About That Targeted Cruz GOTV Mailer

The Ted Cruz presidential campaign sent out a targeted mailer this week in Iowa informing voters of their public voting record, and controversially, that of their neighbors. The mailer was designed to increase voter turnout at the Iowa caucuses February 1.

The story was first reported by Sarah Rumpf at IJ Review.

Voting Violation via IJ.com
Voting Violation via IJ.com

“It works,” meaning that people who learn that their neighbors will know they don’t vote can be as much as 10% more likely to vote than others. A demonstration by Michigan political consultant Mark Grebner showed that voter turnout could be increased if people thought their neighbors would find out they didn’t vote.

A key experiment took place in Michigan during the 2006 gubernatorial primary, in which a group of potential voters were mailed copies of their own voting histories that listed the elections they had voted in and those they had missed. Along with their own histories were the voting histories of their neighbors and a notice that after the election they and their neighbors would receive updated histories. The resulting increase in turnout among the target group was 10 times the impact of traditional pre-election mailings.

Afterward it was decided that the specific method used in the 2006 Michigan experiment was too intimidating. It was toned down for an experiment a few years later in New Jersey where instead of including a list with the voting records of their neighbors in the mailing, only the personal voting history of the individual voter was included, while still making it clear that the voter was being monitored and their history would be updated after the election. A note saying: “We hope to be able to thank you in the future for being the kind of citizen who makes our democracy work” was included.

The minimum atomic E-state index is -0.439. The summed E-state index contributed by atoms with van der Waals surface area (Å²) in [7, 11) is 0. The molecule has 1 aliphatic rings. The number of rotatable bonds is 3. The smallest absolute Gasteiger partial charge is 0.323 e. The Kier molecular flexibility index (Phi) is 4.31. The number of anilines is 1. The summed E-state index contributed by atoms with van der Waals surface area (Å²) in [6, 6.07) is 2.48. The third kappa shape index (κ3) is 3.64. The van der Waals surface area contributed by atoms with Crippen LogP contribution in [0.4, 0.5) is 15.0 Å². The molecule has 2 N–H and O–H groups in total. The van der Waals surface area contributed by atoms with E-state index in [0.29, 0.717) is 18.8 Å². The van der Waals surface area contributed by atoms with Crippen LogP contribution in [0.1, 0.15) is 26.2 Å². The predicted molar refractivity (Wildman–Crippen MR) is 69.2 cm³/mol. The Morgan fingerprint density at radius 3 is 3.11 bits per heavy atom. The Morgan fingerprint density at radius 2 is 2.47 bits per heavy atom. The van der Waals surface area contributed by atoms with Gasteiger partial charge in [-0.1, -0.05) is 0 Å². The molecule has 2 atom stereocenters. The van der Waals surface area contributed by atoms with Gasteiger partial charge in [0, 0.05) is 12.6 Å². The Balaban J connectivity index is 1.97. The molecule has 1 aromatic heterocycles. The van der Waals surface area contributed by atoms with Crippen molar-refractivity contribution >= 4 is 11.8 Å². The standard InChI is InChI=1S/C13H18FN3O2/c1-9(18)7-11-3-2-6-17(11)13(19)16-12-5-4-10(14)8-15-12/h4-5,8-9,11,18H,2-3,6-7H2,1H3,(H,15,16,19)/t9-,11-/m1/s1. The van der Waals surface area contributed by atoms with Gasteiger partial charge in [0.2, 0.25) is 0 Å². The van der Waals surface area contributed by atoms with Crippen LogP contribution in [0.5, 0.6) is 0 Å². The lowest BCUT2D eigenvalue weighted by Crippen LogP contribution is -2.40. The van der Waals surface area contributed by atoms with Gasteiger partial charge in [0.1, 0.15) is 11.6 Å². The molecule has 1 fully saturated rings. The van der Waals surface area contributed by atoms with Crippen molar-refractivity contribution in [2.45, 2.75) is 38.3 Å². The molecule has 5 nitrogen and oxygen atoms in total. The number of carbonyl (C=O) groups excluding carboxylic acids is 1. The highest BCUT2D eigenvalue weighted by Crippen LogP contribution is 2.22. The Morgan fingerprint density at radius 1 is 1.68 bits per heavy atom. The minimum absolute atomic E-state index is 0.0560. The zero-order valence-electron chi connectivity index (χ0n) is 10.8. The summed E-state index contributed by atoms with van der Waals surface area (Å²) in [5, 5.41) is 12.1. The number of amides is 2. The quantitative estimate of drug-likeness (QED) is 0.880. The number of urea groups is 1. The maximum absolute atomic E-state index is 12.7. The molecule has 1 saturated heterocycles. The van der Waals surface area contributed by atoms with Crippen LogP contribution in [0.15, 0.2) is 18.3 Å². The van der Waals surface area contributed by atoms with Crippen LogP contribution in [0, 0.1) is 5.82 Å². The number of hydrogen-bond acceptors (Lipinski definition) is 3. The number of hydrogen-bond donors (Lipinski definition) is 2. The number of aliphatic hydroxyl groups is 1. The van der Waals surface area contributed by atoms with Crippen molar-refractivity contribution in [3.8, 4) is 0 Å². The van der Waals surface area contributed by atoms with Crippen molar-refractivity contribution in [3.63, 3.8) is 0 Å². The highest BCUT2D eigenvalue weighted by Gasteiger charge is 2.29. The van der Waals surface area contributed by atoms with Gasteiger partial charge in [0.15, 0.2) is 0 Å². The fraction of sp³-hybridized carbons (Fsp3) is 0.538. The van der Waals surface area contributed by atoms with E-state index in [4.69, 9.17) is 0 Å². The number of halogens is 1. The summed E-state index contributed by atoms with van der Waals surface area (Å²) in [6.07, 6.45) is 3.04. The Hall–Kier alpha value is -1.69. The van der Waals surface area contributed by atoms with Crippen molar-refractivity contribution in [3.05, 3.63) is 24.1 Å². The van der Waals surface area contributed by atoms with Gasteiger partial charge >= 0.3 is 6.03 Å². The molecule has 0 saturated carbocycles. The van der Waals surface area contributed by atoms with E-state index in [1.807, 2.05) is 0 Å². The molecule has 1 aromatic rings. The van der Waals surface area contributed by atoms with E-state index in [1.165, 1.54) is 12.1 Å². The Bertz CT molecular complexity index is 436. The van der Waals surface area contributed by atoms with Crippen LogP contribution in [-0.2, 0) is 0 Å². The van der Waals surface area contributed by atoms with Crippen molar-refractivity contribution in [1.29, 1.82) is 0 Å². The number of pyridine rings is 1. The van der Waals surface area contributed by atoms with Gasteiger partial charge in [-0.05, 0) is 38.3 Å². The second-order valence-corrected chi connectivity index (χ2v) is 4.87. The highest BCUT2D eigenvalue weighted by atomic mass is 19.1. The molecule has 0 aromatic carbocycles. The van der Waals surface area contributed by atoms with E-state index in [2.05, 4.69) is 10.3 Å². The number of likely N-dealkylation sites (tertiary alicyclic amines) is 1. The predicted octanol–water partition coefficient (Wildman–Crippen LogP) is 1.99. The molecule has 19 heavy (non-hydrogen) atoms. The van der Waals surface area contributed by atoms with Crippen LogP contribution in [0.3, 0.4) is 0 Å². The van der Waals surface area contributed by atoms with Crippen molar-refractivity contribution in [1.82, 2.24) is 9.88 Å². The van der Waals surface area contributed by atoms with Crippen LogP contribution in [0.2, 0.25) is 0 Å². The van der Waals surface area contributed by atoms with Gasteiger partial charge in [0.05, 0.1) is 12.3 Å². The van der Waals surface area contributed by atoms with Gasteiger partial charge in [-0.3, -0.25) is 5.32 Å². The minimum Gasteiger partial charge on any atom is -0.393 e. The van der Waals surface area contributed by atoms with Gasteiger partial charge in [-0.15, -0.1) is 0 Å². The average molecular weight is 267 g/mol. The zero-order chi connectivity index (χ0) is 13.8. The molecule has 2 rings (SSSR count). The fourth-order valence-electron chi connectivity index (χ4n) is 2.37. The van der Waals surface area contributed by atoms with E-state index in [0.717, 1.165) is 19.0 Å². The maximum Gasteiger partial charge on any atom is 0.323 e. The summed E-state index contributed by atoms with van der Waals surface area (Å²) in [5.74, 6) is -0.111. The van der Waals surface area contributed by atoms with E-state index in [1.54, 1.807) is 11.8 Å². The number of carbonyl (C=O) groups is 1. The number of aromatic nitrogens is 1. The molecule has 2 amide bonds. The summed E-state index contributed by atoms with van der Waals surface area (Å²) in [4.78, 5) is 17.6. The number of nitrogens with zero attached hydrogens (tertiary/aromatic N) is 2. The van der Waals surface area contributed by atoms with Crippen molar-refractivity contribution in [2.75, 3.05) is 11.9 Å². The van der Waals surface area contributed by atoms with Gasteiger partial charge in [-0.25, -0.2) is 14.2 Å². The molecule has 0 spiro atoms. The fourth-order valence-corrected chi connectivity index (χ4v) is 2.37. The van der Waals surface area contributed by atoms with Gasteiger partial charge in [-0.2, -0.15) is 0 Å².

Though the boost to turnout resulting from use of this method was less spectacular than had been the case with the one used in Michigan, it still increased turnout among the target group by 2.5 percent.

So a gentler message with this approach is not as effective in getting people to vote, but doesn’t generate as much negative sentiment.

In particular, when voter information is presented in a heavy-handed way, the negative reaction can be quite strong. Whoever designed the Cruz mailer didn’t seem to care about negative feedback, a hallmark of spammers.

That said, this may be the only way to reach some voters, and the ones who react negatively might not be reachable at all.

In the era of social media flash mobs, with so many campaigns actively contacting voters, and in Iowa of all places in presidential primary week, using voter shaming in a heavy-handed way was bound to generate blowback. Whether the voter turnout gains are enough to balance that out remains to be seen.

Update 20160130-2040 CST:

Via The Weekly Standard:

Asked Saturday evening by THE WEEKLY STANDARD for his reaction to Pate’s rebuke, Cruz defended the mailer. “Matt Schultz is a former secretary of state, he’s the chairman of our campaign, [he] put out a statement saying these mailers are routine,” Cruz said. “The Iowa Republican party has done so in the past in past elections. And I will apologize to nobody for using every tool we can to encourage Iowa voters to come out and vote.”